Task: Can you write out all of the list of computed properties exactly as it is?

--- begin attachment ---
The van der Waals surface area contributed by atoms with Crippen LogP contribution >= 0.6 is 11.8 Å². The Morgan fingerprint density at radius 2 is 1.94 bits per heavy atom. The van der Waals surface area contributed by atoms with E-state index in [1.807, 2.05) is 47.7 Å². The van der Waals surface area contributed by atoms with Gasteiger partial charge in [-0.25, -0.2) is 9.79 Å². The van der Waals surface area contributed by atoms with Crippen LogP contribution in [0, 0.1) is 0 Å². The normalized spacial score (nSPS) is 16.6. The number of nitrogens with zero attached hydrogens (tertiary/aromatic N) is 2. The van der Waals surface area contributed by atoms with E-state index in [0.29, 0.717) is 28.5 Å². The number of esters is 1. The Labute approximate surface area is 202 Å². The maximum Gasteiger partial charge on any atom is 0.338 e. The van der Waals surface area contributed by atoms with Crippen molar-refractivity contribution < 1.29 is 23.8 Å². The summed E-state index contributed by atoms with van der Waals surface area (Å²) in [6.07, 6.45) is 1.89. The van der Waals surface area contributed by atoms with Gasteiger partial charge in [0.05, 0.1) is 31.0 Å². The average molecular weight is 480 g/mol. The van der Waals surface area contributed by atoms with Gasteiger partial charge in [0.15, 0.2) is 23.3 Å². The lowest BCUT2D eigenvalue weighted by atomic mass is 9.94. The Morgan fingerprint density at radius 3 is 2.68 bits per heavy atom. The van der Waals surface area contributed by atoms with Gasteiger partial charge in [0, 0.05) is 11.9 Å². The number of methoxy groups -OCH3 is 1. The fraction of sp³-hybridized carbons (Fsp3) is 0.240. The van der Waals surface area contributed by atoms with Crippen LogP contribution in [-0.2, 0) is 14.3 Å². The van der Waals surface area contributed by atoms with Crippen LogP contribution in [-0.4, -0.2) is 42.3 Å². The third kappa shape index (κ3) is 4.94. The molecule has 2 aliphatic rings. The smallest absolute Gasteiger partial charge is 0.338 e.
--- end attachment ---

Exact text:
The van der Waals surface area contributed by atoms with Crippen LogP contribution >= 0.6 is 11.8 Å². The Morgan fingerprint density at radius 2 is 1.94 bits per heavy atom. The van der Waals surface area contributed by atoms with E-state index in [1.807, 2.05) is 47.7 Å². The van der Waals surface area contributed by atoms with Gasteiger partial charge in [-0.25, -0.2) is 9.79 Å². The van der Waals surface area contributed by atoms with Crippen LogP contribution in [0, 0.1) is 0 Å². The normalized spacial score (nSPS) is 16.6. The number of nitrogens with zero attached hydrogens (tertiary/aromatic N) is 2. The van der Waals surface area contributed by atoms with E-state index in [0.29, 0.717) is 28.5 Å². The number of esters is 1. The Labute approximate surface area is 202 Å². The maximum Gasteiger partial charge on any atom is 0.338 e. The van der Waals surface area contributed by atoms with Crippen molar-refractivity contribution < 1.29 is 23.8 Å². The summed E-state index contributed by atoms with van der Waals surface area (Å²) in [6.07, 6.45) is 1.89. The van der Waals surface area contributed by atoms with Gasteiger partial charge in [0.05, 0.1) is 31.0 Å². The average molecular weight is 480 g/mol. The van der Waals surface area contributed by atoms with Gasteiger partial charge in [0.15, 0.2) is 23.3 Å². The lowest BCUT2D eigenvalue weighted by atomic mass is 9.94. The Morgan fingerprint density at radius 3 is 2.68 bits per heavy atom. The van der Waals surface area contributed by atoms with Gasteiger partial charge in [0, 0.05) is 11.9 Å². The number of methoxy groups -OCH3 is 1. The fraction of sp³-hybridized carbons (Fsp3) is 0.240. The van der Waals surface area contributed by atoms with Crippen LogP contribution in [-0.2, 0) is 14.3 Å². The van der Waals surface area contributed by atoms with Crippen LogP contribution in [-0.4, -0.2) is 42.3 Å². The third kappa shape index (κ3) is 4.94. The molecule has 2 aliphatic rings. The smallest absolute Gasteiger partial charge is 0.338 e.